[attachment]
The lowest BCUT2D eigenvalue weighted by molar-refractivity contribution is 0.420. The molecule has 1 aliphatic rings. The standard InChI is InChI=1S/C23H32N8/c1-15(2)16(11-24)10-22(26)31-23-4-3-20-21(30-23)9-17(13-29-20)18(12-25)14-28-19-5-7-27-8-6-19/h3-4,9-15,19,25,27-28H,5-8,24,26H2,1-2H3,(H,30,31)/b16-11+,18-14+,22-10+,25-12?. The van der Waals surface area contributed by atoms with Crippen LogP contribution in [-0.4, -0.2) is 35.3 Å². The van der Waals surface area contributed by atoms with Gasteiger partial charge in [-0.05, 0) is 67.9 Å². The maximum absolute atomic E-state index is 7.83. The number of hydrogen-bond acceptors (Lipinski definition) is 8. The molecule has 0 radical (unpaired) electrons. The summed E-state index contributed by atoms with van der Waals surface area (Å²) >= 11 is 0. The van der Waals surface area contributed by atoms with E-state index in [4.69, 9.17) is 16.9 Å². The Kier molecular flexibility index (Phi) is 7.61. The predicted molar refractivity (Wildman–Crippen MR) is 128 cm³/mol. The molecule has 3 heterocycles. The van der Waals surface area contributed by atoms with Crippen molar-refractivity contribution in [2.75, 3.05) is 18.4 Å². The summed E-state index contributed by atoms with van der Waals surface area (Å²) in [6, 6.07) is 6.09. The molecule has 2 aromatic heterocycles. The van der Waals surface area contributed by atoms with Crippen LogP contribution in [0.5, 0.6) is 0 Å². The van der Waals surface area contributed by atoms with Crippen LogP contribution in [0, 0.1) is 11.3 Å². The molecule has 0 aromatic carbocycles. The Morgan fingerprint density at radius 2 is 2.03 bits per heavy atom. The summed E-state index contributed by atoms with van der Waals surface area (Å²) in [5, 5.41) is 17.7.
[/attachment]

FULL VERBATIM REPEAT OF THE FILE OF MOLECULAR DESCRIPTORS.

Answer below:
The lowest BCUT2D eigenvalue weighted by molar-refractivity contribution is 0.420. The molecule has 1 aliphatic rings. The standard InChI is InChI=1S/C23H32N8/c1-15(2)16(11-24)10-22(26)31-23-4-3-20-21(30-23)9-17(13-29-20)18(12-25)14-28-19-5-7-27-8-6-19/h3-4,9-15,19,25,27-28H,5-8,24,26H2,1-2H3,(H,30,31)/b16-11+,18-14+,22-10+,25-12?. The van der Waals surface area contributed by atoms with Crippen LogP contribution in [-0.4, -0.2) is 35.3 Å². The van der Waals surface area contributed by atoms with Gasteiger partial charge in [-0.05, 0) is 67.9 Å². The maximum absolute atomic E-state index is 7.83. The number of hydrogen-bond acceptors (Lipinski definition) is 8. The molecule has 0 radical (unpaired) electrons. The summed E-state index contributed by atoms with van der Waals surface area (Å²) >= 11 is 0. The van der Waals surface area contributed by atoms with E-state index in [4.69, 9.17) is 16.9 Å². The Kier molecular flexibility index (Phi) is 7.61. The predicted molar refractivity (Wildman–Crippen MR) is 128 cm³/mol. The molecule has 3 heterocycles. The van der Waals surface area contributed by atoms with Crippen molar-refractivity contribution in [2.75, 3.05) is 18.4 Å². The summed E-state index contributed by atoms with van der Waals surface area (Å²) in [6, 6.07) is 6.09. The molecule has 2 aromatic heterocycles. The van der Waals surface area contributed by atoms with Crippen LogP contribution in [0.5, 0.6) is 0 Å². The van der Waals surface area contributed by atoms with Crippen LogP contribution in [0, 0.1) is 11.3 Å². The molecule has 0 aromatic carbocycles. The Morgan fingerprint density at radius 2 is 2.03 bits per heavy atom. The summed E-state index contributed by atoms with van der Waals surface area (Å²) in [5, 5.41) is 17.7.